FIELD OF THE INVENTION

The present invention generally relates to method and apparatus for treating, controlling or preventing auditory hallucinations by the application of modulating electrical signals to a vestibulocochlear cranial nerve or cochlea or cochlear region and/or by the application of audio signals through an ear.

BACKGROUND OF THE INVENTION

Scientific advances have revealed that schizophrenia is primarily organic and not psychological in nature. Scrambled language, distorted thoughts, and auditory hallucinations are the hallmarks of schizophrenia and have been linked to abnormal physical changes in specific areas of the human brain that begin during pregnancy. Auditory hallucinations are a prominent symptom and present in nearly all schizophrenic patients. Hallucinations are defined as sensory perceptions without environmental stimuli and occur as simple experiences of hearing, tasting, smelling, touching, or seeing what is not physically present; they also occur as mixed or complex experiences of more than one simple experience. When these experiences take the form of “voices” arising internally, the subjective experience is of “hearing” the voice of another, an auditory hallucination.

Theories of the etiology of hallucinations include (1) stimulation and/or (2) inhibition. Examples of stimulation are neurochemical (for example, the neurotransmitter dopamine) changes, electrical discharges, and seizure episodes. An example of inhibition causing an hallucination is when there is destruction of normally inhibitory functions, resulting in disinhibition, as in the phantom limb syndrome. Auditory hallucinations arising from the disordered monitoring of inner speech (thinking in words) may be mixed stimulation and inhibition. Other theories of the etiology of schizophrenia include infection, autoimmune or immune dysfunction, and environmental.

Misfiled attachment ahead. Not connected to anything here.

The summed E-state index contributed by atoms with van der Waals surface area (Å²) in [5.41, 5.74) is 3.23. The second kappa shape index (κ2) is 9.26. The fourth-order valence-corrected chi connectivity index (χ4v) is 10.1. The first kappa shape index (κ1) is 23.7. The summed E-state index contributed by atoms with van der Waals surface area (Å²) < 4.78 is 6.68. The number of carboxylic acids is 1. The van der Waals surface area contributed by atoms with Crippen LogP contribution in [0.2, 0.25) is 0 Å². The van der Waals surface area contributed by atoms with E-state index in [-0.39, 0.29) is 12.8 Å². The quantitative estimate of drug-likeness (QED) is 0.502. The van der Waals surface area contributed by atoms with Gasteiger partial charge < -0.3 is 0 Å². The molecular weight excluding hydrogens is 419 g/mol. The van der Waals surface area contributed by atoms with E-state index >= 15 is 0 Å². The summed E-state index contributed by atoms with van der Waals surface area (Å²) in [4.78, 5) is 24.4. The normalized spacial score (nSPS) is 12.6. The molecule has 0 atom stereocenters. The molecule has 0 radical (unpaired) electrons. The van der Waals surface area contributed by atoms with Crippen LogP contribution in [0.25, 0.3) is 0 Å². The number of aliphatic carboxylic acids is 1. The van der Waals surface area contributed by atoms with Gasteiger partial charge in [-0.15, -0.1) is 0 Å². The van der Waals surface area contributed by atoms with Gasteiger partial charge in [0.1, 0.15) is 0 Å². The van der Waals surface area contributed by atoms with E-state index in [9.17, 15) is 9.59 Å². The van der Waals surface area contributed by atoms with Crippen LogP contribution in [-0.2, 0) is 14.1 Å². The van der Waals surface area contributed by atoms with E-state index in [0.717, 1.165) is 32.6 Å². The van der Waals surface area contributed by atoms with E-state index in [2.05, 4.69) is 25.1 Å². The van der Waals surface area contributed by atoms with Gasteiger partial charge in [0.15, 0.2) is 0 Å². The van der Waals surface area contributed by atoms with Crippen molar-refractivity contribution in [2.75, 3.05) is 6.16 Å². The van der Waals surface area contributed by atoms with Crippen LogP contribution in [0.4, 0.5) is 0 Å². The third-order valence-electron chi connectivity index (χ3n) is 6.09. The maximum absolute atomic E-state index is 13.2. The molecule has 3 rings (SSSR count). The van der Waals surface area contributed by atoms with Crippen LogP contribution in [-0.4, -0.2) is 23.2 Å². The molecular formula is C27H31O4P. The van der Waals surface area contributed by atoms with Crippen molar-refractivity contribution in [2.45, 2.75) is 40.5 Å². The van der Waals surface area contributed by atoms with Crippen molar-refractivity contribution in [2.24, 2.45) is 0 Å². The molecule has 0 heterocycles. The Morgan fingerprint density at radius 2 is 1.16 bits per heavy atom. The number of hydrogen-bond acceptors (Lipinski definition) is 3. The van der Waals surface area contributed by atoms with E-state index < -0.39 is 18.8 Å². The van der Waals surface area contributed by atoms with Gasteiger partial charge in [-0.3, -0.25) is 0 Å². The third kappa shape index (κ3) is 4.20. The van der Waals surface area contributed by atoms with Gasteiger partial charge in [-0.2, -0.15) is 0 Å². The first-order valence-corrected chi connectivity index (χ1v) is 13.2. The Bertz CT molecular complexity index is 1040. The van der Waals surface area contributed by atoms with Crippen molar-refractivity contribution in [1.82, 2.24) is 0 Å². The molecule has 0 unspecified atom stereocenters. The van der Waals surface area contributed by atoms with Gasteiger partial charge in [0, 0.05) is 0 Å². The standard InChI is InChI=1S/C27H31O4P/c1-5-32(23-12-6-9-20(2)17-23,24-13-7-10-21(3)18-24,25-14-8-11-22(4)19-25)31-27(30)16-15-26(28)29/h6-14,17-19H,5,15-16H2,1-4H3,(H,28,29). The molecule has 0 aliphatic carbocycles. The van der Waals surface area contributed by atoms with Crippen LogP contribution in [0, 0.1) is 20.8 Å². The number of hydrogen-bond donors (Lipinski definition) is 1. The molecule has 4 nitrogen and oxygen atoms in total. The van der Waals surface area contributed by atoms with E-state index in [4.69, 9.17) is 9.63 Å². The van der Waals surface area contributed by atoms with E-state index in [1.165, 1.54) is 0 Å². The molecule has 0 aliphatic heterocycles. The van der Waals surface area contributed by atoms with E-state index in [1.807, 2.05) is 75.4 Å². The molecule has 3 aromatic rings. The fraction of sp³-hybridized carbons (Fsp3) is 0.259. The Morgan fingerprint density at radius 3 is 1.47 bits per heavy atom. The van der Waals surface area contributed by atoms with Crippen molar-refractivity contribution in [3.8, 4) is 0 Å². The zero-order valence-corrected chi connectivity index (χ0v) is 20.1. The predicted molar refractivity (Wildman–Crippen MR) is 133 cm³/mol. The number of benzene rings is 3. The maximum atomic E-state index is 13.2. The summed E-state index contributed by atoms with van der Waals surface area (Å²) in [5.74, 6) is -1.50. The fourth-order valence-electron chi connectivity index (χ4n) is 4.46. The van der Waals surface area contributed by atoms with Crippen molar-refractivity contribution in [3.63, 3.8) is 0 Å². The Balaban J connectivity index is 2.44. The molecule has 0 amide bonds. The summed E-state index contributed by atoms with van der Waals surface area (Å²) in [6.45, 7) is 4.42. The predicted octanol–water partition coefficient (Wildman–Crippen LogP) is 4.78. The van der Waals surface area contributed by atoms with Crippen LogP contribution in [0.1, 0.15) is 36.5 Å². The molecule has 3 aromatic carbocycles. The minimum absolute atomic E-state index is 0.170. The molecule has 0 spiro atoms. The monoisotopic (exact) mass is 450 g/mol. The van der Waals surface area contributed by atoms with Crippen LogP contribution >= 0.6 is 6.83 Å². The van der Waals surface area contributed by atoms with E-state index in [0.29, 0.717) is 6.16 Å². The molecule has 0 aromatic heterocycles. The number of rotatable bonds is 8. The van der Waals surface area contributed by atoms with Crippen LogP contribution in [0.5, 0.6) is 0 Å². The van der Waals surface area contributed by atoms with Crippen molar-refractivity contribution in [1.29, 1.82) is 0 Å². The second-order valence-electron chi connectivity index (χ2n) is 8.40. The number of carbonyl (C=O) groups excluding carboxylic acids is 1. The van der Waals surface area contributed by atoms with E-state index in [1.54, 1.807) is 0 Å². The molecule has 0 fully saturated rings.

Hallucinations occur in a wide range of human experiences. For example, there are physician prescribed medications known to cause hallucinations; and there are drugs of abuse such as alcohol and LSD that are also known to cause hallucinations. Auditory hallucinations may occur in organic brain disorders such as epilepsy, Parkinson's and Alzheimer's disease. Hallucinations may occur to bilingual schizophrenics; for example, they can be perceived in English even though his/her mother tongue may be Spanish.

Hearing impairment (acute or chronic) combined with stress may lead to pseudo-hallucinations in normal persons. Auditory hallucinations may occur in diseases not involving the brain, such as otosclerosis (where the bones in the ear do not move freely); in this case the auditory hallucinations may be cured with surgery.

The brain activity of schizophrenics who hear imaginary voices has been found to be similar to the brain activity of people that are hearing real voices. Schizophrenia may be the result of dysfunction of neurons utilizing dopamine as a neurotransmitter; the antipsychotic (neuroleptic) drugs block dopamine. Auditory hallucinations found in disorders such as schizophrenia are associated with an abnormal pattern of brain activation, as can be seen with brain imaging, such as positron emission tomography (PET), and by other means, such as encephalographic methods.